16. roadchoad

    roadchoad Member

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    303tom, is that the horse from the other thread? I guess .308 is good enough then , eh?
     
  17. Carl N. Brown

    Carl N. Brown Member

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    ^ Post #10
    [​IMG]

    Beating is the wrong way to handle a living dead horse, unless you can destroy the brain (Zombie 101).
     
  18. madcratebuilder

    madcratebuilder Member

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    The "REAL truth" or the "Horse lives".

    I thought this was a dead horse but it appears to have a life of it own. Below is a copy of a article FALPhil wrote several years ago. I havn't seen a post from Phil in several years and I believe he may have passed. RIP.

    Anyway, this is the best article I have read on the subject. If anyone can document errors please let me know. Wikipedia is not documentation.:rolleyes:

     
  19. jonnyc

    jonnyc Member

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    Without getting an engineering degree, I can find no fault there at all. Great article. I have to agree with his info and conclusions.
    Now if we could just e-mail this to everyone......
     
  20. 303tom

    303tom member

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    I don`t know how many times I have put that article out on the web, but the question still rears its ugly head................that`s why I say it is a DEAD HORSE.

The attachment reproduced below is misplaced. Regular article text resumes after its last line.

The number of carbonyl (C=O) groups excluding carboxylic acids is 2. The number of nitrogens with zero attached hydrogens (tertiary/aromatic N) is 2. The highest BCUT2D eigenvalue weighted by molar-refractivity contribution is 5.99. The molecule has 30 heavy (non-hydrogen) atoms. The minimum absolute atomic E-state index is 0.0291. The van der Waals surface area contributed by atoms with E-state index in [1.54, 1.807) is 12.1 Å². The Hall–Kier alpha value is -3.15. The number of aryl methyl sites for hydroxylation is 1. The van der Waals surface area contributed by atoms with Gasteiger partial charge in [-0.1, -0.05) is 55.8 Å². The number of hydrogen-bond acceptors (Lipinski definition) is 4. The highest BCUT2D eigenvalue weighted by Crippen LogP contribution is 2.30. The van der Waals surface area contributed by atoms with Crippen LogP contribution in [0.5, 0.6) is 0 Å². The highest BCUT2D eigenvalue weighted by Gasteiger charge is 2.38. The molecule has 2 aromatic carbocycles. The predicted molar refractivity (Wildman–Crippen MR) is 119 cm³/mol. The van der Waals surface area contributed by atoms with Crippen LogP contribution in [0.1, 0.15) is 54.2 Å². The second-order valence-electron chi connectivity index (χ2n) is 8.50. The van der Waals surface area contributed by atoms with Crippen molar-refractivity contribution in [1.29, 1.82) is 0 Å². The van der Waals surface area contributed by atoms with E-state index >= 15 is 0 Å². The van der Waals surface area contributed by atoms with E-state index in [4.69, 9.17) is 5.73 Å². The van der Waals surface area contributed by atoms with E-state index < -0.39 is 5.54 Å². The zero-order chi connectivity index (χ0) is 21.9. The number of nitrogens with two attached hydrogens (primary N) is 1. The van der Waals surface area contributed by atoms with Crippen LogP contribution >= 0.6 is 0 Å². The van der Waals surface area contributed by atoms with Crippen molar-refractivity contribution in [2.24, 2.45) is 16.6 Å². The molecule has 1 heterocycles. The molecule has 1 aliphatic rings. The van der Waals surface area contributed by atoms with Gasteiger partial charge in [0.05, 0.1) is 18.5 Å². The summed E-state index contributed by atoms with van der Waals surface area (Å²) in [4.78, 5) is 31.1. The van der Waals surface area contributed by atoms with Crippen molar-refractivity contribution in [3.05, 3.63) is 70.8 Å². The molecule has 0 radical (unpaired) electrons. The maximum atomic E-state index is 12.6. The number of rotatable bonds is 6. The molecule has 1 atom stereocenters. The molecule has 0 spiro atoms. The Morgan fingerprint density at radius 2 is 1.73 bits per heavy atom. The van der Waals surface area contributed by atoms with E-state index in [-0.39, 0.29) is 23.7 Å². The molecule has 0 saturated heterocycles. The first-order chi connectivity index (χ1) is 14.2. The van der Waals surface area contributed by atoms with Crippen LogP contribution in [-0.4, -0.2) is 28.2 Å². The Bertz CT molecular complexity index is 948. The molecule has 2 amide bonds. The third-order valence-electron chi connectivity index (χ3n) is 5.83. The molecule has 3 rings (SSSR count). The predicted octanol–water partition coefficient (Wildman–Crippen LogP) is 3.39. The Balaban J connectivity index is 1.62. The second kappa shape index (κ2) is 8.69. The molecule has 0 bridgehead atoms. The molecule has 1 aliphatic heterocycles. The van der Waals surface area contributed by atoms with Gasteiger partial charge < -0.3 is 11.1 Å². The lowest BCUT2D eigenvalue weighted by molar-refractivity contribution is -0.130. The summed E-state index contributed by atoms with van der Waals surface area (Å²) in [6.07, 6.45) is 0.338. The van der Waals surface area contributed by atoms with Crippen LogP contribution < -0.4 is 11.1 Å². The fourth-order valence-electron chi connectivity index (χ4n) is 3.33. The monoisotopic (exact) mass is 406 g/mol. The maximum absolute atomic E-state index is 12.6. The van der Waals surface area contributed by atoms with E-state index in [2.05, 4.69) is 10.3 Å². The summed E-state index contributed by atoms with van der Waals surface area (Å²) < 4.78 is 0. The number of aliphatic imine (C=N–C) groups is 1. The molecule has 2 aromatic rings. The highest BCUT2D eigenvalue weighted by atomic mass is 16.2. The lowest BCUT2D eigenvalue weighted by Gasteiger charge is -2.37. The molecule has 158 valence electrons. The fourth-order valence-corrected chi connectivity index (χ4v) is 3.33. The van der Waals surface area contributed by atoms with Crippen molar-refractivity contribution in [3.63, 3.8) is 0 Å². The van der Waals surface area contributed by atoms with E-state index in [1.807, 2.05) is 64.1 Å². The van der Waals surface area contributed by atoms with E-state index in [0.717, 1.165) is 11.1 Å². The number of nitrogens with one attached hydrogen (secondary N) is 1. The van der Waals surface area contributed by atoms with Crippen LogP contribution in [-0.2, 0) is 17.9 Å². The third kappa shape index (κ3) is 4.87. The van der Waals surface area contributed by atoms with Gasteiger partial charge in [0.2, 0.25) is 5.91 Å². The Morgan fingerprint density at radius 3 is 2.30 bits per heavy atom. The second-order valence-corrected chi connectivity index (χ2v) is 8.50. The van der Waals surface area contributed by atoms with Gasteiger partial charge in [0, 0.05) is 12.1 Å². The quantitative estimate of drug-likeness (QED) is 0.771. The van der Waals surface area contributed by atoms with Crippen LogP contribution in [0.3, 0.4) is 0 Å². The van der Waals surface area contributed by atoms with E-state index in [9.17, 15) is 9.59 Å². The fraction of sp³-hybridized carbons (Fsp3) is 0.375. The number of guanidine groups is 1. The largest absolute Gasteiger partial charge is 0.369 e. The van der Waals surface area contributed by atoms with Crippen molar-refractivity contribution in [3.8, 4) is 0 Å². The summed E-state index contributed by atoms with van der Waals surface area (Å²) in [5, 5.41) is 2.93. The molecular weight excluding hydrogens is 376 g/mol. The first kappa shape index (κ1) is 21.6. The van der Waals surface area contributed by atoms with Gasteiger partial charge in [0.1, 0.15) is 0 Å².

21. desidog

    desidog Member

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    Is this a comparison strictly of pressures; is that why HEADSPACE has been omitted so far?

    I'm intrigued as to where the line is drawn between cartridges. If two things are alike but designated differently, are they different?

    A .308win can be loaded with a 150gr projectile, or a 220gr projectile; they are still the same cartridge, no one argues that. However, that is as big a difference, or, arguably bigger than .308win and 7.62NATO loads with the same weight projectiles in each.

    Similarly, let's look at the .30 Mauser and a 7.62x25Tok: .30 Mauser is 2/100ths of an inch longer. Most firearms will fire either, but the 7.62x25 is considered to be loaded too hot for the M96 Mauser. Is this not the same relationship or delineation between .308win and 7.62NATO? I don't hear anyone arguing that those two are the same cartridge.

    In this argument, if we consider the M96 Mauser pistol, and the pre-98 small-ring Mauser rifle action, are these truly interchangeable cartridges? Sure, some people will have interchanged them without a kaboom. However, just because you once walked through a minefield without losing a leg doesn't mean it's safe to walk in minefields.
     
    Last edited: May 8, 2012
  22. ApacheCoTodd

    ApacheCoTodd Member

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    Always - never, all - none, me - you, both - neither, us - them, my found data - your found data, my experience - your experience, ***VS***, I heard/read - you say...
     

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  23. LJ-MosinFreak-Buck

    LJ-MosinFreak-Buck Member

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    I can see Rifle Country being filled with dead NATO vs. WINCHESTER threads...
     
  24. jonnyc

    jonnyc Member

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    Yeah, but some Goober who can't read SEARCH will come along and ask again. And then Internet-Ijits will post a bunch of crap. And then bull-dogs like myself will feel the need to correct the Ijits and educate the Goobers. And then........
     
  25. LJ-MosinFreak-Buck

    LJ-MosinFreak-Buck Member

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    Definitive proof, and absolutely no speculation, with citations from legitimate sources will end it once and for all.